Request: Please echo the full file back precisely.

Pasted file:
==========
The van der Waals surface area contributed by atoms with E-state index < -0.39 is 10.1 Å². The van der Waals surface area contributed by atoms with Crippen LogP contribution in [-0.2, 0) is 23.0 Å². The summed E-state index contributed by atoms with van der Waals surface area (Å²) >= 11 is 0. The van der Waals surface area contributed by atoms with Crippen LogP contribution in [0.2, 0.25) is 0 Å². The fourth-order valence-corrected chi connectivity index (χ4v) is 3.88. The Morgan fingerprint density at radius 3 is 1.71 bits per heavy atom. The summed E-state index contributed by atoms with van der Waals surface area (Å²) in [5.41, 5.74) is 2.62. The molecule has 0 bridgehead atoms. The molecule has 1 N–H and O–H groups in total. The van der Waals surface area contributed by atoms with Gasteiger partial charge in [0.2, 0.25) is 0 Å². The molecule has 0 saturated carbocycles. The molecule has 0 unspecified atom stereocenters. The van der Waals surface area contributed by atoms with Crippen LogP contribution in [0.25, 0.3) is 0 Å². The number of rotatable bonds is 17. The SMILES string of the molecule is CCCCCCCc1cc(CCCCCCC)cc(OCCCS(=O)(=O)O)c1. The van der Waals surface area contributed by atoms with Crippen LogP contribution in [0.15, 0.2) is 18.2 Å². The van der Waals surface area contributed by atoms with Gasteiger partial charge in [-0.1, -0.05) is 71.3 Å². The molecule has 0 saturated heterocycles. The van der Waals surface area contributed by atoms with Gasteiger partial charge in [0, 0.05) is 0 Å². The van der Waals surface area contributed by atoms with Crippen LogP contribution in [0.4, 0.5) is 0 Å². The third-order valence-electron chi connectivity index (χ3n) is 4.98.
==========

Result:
The van der Waals surface area contributed by atoms with E-state index < -0.39 is 10.1 Å². The van der Waals surface area contributed by atoms with Crippen LogP contribution in [-0.2, 0) is 23.0 Å². The summed E-state index contributed by atoms with van der Waals surface area (Å²) >= 11 is 0. The van der Waals surface area contributed by atoms with Crippen LogP contribution in [0.2, 0.25) is 0 Å². The fourth-order valence-corrected chi connectivity index (χ4v) is 3.88. The Morgan fingerprint density at radius 3 is 1.71 bits per heavy atom. The summed E-state index contributed by atoms with van der Waals surface area (Å²) in [5.41, 5.74) is 2.62. The molecule has 0 bridgehead atoms. The molecule has 1 N–H and O–H groups in total. The van der Waals surface area contributed by atoms with Gasteiger partial charge in [0.2, 0.25) is 0 Å². The molecule has 0 saturated carbocycles. The molecule has 0 unspecified atom stereocenters. The van der Waals surface area contributed by atoms with Crippen LogP contribution in [0.25, 0.3) is 0 Å². The number of rotatable bonds is 17. The SMILES string of the molecule is CCCCCCCc1cc(CCCCCCC)cc(OCCCS(=O)(=O)O)c1. The van der Waals surface area contributed by atoms with Crippen LogP contribution in [0.15, 0.2) is 18.2 Å². The van der Waals surface area contributed by atoms with Gasteiger partial charge in [-0.1, -0.05) is 71.3 Å². The molecule has 0 saturated heterocycles. The van der Waals surface area contributed by atoms with Gasteiger partial charge in [0, 0.05) is 0 Å². The van der Waals surface area contributed by atoms with Crippen LogP contribution in [0.4, 0.5) is 0 Å². The third-order valence-electron chi connectivity index (χ3n) is 4.98.